I'm all caught up with Boom now.  On to Titan Books.

DeCarlo Rules

Re: What comics have you been reading?
« Reply #1526 on: October 22, 2018, 10:29:38 am »
CUTIE HONEY '90 Vol. 1 Part 1-6; Vol. 2 Part 1-6 (Studio Ironcat 1998) by Go Nagai - A sequel manga set 30 years after Go Nagai's original (1973) Cutie Honey series. It has nothing to do with the 8-part anime OAV series (usually called New Cutie Honey to distinguish it from the original anime series); that was set 100 years after the original series, so I guess neither the manga nor the anime invalidates the other. Unfortunately, just as the story was beginning to take on some coherence, it's quickly wrapped up in the space of just a few pages and brought to a hurried conclusion.

CRUSHER JOE #1-6 (Studio Ironcat 1998)

PLANETES Vol. 1-4.2 - For reasons that completely escape me, what should have been volumes 4 and 5 were instead marked as volumes 4.1 and 4.2 ... ? I don't know why; it's not like thematically they comprised a particular story arc together. Maybe in the original Japanese publication order Volume 4 was a single volume that (for whatever reason) had twice as many pages as the previous three volumes, and ToykoPop just split it in half for the English translation? It's a bit of a disappointment for the series to end as soon as it does, because it really doesn't feel like there's any sense of resolution, and many characters' plotlines are simply left dangling. I was also surprised to learn that there was a anime series adapted from the manga, since I'd never heard of it. There were a lot of side characters whose stories didn't really reach any satisfying ending. This could have been better-focused and a little less rambling off on tangents, but in general, it's a good kind of near-future hard-science based type of sci-fi that I enjoy a lot. ASTRA: LOST IN SPACE is another such similar series. Wish I could find more manga like this. It's SO near-future that much of the underlying backstory historical context has probably already been invalidated since the books were published by TokyoPop in 2004.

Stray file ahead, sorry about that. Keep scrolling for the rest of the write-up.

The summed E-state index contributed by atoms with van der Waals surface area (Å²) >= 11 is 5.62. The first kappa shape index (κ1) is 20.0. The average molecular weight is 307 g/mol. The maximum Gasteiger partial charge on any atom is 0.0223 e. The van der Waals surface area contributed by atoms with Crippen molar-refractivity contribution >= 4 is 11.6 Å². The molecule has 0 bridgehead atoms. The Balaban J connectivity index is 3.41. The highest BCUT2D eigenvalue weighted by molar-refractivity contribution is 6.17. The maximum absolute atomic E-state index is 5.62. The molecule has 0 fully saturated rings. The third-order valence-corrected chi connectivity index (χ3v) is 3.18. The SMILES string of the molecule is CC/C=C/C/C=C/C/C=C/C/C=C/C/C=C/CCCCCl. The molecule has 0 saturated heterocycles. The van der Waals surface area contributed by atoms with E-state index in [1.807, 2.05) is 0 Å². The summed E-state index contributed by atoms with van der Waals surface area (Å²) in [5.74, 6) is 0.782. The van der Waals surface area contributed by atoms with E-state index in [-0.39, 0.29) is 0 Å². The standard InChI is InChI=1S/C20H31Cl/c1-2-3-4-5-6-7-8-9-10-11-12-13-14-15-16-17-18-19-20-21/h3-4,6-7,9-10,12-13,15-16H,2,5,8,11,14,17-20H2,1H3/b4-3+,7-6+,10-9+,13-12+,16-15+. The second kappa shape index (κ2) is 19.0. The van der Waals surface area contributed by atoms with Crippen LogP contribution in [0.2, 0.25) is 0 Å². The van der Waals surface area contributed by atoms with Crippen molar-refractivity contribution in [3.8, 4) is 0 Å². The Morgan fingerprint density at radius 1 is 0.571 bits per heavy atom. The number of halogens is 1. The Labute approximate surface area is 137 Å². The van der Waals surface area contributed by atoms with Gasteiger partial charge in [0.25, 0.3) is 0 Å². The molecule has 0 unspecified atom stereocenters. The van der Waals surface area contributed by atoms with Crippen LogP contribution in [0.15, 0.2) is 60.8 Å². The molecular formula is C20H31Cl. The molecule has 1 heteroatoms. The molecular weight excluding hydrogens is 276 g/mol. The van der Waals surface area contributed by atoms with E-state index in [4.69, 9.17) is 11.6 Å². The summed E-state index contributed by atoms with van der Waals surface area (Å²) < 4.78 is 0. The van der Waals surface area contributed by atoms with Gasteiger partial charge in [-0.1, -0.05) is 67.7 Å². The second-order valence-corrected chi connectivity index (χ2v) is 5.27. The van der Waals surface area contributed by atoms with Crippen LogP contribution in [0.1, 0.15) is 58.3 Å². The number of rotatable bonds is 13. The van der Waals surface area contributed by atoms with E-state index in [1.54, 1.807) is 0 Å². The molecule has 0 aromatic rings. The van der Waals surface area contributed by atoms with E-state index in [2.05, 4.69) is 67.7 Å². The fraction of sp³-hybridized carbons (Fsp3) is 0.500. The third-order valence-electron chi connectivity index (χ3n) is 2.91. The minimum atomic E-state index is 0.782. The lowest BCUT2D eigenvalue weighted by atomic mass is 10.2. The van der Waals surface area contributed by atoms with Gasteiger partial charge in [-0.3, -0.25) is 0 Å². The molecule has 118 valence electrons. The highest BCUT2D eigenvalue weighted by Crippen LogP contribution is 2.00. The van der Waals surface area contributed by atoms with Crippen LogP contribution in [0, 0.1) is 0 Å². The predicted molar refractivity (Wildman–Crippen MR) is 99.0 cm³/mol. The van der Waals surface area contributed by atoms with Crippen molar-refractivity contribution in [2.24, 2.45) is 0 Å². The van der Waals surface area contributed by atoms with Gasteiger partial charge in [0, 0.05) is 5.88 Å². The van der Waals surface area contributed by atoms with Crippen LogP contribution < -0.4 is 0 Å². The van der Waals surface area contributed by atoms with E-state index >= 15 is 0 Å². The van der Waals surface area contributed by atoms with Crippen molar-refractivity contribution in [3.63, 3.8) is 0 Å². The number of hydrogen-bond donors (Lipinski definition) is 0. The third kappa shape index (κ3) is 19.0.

rusty

Re: What comics have you been reading?
« Reply #1527 on: October 22, 2018, 12:18:05 pm »
CRUSHER JOE #1-6 (Studio Ironcat 1998)

PLANETES Vol. 1-4.2 - For reasons that completely escape me, what should have been volumes 4 and 5 were instead marked as volumes 4.1 and 4.2 ... ? I don't know why; it's not like thematically they comprised a particular story arc together. Maybe in the original Japanese publication order Volume 4 was a single volume that (for whatever reason) had twice as many pages as the previous three volumes, and ToykoPop just split it in half for the English translation? It's a bit of a disappointment for the series to end as soon as it does, because it really doesn't feel like there's any sense of resolution, and many characters' plotlines are simply left dangling. I was also surprised to learn that there was a anime series adapted from the manga, since I'd never heard of it. There were a lot of side characters whose stories didn't really reach any satisfying ending. This could have been better-focused and a little less rambling off on tangents, but in general, it's a good kind of near-future hard-science based type of sci-fi that I enjoy a lot. ASTRA: LOST IN SPACE is another such similar series. Wish I could find more manga like this. It's SO near-future that much of the underlying backstory historical context has probably already been invalidated since the books were published by TokyoPop in 2004.